Carbon-neutral shipping project gets boost
A carbon-neutral cargo ship project based in Costa Rica is getting a little help from Salt Spring Island.
Steve Abbott, a local investor in the project, will be sending a crate filled with donated hand tools, a bandsaw mill and a giant ship saw to the site on the Pacific coast of Costa Rica. The mill and ship saw were both procured in the Gulf Islands, and Abbott is looking for any donations of usable wood and metalworking tools to send along.
“We’re hoping the shipment will go off in a couple of weeks. With these two sawmills it’ll be a 20-foot container,” Abbott said. “I’m going to send my wood lathe, which I haven’t used for a couple of years now. I’m anxious to invite people to send along any equipment that they have, be it woodworking or metal-working equipment that they feel might be useful down there, and we could add to that container.”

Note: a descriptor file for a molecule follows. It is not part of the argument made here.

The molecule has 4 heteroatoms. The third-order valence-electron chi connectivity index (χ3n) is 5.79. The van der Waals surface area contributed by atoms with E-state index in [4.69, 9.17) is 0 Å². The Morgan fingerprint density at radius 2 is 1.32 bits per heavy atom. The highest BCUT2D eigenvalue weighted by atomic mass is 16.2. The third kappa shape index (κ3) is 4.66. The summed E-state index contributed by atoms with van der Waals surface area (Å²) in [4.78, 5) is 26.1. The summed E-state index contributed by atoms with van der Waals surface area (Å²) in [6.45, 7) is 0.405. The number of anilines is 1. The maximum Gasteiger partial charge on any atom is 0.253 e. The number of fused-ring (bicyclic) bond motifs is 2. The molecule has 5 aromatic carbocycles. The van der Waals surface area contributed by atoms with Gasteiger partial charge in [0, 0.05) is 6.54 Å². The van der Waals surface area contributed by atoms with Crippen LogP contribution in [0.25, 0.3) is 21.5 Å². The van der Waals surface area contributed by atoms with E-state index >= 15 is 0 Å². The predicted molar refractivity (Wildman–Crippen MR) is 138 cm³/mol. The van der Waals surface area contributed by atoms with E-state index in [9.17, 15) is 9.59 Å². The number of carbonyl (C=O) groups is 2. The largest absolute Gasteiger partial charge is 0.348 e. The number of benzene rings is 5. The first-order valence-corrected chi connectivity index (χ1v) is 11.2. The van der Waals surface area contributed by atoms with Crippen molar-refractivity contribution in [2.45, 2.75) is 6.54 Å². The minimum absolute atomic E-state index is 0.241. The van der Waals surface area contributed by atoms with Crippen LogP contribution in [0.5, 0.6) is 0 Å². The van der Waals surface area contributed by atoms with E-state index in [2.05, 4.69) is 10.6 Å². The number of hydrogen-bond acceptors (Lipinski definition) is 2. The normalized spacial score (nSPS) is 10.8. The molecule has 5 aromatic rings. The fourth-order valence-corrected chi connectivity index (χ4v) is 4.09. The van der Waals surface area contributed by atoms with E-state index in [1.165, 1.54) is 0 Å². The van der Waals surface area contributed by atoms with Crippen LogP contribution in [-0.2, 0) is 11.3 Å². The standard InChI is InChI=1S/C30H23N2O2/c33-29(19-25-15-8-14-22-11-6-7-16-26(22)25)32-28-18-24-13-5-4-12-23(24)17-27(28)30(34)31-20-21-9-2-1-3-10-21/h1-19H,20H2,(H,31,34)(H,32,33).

The ship, named Ceiba, will be built entirely using green practices. It is being constructed by Sail Cargo Inc. as the flagship for a line of carbon-neutral marine freight ships based in Central America. The timbers will be sourced from properly permitted logging — which is much more stringent in Costa Rica — and trees will be replanted as they are cut. The team also hopes to use as much windfall as possible, and will only use non-endangered tree species for the construction.
When finished, it will be 45 metres long with three large masts. The ship will resemble a traditional sailing ship, but it will also have modern additions to make travelling easier and more environmentally friendly.
“This is essentially a conventional tall ship with the modern conveniences added,” he said.
Those interested in donating tools for the ship are asked to phone Abbott at 250-931-7189. In addition to tools, they are looking for volunteers to help with construction and logistics of the project. Sail Cargo is also selling shares of the ship, which are available through their sailcargo.org website.
For more on this story, see the June 20, 2018 issue of the Gulf Islands Driftwood newspaper, or subscribe online.